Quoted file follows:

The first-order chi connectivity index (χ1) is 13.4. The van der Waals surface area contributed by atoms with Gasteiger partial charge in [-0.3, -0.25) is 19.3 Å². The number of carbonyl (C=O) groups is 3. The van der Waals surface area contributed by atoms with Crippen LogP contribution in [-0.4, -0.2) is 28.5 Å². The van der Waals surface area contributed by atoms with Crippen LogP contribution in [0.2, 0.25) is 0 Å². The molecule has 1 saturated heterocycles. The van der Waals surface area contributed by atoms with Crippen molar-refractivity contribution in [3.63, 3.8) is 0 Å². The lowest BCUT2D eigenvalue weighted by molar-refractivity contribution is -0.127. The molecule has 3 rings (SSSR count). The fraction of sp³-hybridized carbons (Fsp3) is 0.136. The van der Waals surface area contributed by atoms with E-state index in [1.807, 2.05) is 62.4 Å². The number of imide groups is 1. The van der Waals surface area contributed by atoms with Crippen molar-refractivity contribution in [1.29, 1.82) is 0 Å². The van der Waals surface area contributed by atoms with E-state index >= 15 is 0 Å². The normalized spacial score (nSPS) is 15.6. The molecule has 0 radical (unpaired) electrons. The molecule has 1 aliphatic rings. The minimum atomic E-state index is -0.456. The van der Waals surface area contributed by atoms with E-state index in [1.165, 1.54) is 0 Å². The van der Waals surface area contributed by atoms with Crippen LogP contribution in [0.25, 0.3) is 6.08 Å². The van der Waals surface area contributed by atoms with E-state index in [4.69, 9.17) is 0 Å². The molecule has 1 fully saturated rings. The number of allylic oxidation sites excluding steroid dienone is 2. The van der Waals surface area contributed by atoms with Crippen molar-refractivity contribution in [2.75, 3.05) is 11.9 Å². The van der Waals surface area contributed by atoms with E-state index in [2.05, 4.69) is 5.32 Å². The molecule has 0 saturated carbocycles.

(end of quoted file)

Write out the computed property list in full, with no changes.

The first-order chi connectivity index (χ1) is 13.4. The van der Waals surface area contributed by atoms with Gasteiger partial charge in [-0.3, -0.25) is 19.3 Å². The number of carbonyl (C=O) groups is 3. The van der Waals surface area contributed by atoms with Crippen LogP contribution in [-0.4, -0.2) is 28.5 Å². The van der Waals surface area contributed by atoms with Crippen LogP contribution in [0.2, 0.25) is 0 Å². The molecule has 1 saturated heterocycles. The van der Waals surface area contributed by atoms with Crippen molar-refractivity contribution in [3.63, 3.8) is 0 Å². The lowest BCUT2D eigenvalue weighted by molar-refractivity contribution is -0.127. The molecule has 3 rings (SSSR count). The fraction of sp³-hybridized carbons (Fsp3) is 0.136. The van der Waals surface area contributed by atoms with E-state index in [1.807, 2.05) is 62.4 Å². The number of imide groups is 1. The van der Waals surface area contributed by atoms with Crippen molar-refractivity contribution in [1.29, 1.82) is 0 Å². The van der Waals surface area contributed by atoms with E-state index >= 15 is 0 Å². The normalized spacial score (nSPS) is 15.6. The molecule has 0 radical (unpaired) electrons. The molecule has 1 aliphatic rings. The minimum atomic E-state index is -0.456. The van der Waals surface area contributed by atoms with E-state index in [1.165, 1.54) is 0 Å². The van der Waals surface area contributed by atoms with Crippen LogP contribution in [0.25, 0.3) is 6.08 Å². The van der Waals surface area contributed by atoms with E-state index in [4.69, 9.17) is 0 Å². The molecule has 1 fully saturated rings. The number of allylic oxidation sites excluding steroid dienone is 2. The van der Waals surface area contributed by atoms with Crippen molar-refractivity contribution in [2.75, 3.05) is 11.9 Å². The van der Waals surface area contributed by atoms with E-state index in [2.05, 4.69) is 5.32 Å². The molecule has 0 saturated carbocycles.